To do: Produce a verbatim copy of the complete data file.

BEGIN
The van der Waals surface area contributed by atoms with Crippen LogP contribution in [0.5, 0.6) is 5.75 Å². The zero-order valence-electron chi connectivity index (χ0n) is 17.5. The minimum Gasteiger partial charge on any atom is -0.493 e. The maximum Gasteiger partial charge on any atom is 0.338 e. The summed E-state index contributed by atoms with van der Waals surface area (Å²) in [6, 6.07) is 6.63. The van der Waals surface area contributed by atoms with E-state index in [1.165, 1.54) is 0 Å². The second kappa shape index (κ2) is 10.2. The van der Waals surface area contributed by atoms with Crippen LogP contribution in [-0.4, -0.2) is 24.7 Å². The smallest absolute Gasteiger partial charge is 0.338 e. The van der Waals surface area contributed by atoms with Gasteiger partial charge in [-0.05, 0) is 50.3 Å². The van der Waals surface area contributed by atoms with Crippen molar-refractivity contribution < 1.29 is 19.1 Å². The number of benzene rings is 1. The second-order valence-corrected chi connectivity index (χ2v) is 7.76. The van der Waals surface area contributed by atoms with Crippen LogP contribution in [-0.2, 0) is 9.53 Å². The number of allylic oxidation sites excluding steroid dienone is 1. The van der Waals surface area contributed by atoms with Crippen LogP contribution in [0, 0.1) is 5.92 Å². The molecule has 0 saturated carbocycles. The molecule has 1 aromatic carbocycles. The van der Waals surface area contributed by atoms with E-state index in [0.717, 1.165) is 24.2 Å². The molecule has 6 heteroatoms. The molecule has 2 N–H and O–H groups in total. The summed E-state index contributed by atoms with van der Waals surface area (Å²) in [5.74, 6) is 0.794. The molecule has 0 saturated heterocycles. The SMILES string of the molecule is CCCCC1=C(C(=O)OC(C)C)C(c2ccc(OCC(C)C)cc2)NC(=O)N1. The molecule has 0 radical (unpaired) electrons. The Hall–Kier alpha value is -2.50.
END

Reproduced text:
The van der Waals surface area contributed by atoms with Crippen LogP contribution in [0.5, 0.6) is 5.75 Å². The zero-order valence-electron chi connectivity index (χ0n) is 17.5. The minimum Gasteiger partial charge on any atom is -0.493 e. The maximum Gasteiger partial charge on any atom is 0.338 e. The summed E-state index contributed by atoms with van der Waals surface area (Å²) in [6, 6.07) is 6.63. The van der Waals surface area contributed by atoms with E-state index in [1.165, 1.54) is 0 Å². The second kappa shape index (κ2) is 10.2. The van der Waals surface area contributed by atoms with Crippen LogP contribution in [-0.4, -0.2) is 24.7 Å². The smallest absolute Gasteiger partial charge is 0.338 e. The van der Waals surface area contributed by atoms with Gasteiger partial charge in [-0.05, 0) is 50.3 Å². The van der Waals surface area contributed by atoms with Crippen molar-refractivity contribution < 1.29 is 19.1 Å². The number of benzene rings is 1. The second-order valence-corrected chi connectivity index (χ2v) is 7.76. The van der Waals surface area contributed by atoms with Crippen LogP contribution in [-0.2, 0) is 9.53 Å². The number of allylic oxidation sites excluding steroid dienone is 1. The van der Waals surface area contributed by atoms with Crippen LogP contribution in [0, 0.1) is 5.92 Å². The molecule has 0 saturated carbocycles. The molecule has 1 aromatic carbocycles. The van der Waals surface area contributed by atoms with E-state index in [0.717, 1.165) is 24.2 Å². The molecule has 6 heteroatoms. The molecule has 2 N–H and O–H groups in total. The summed E-state index contributed by atoms with van der Waals surface area (Å²) in [5.74, 6) is 0.794. The molecule has 0 saturated heterocycles. The SMILES string of the molecule is CCCCC1=C(C(=O)OC(C)C)C(c2ccc(OCC(C)C)cc2)NC(=O)N1. The molecule has 0 radical (unpaired) electrons. The Hall–Kier alpha value is -2.50.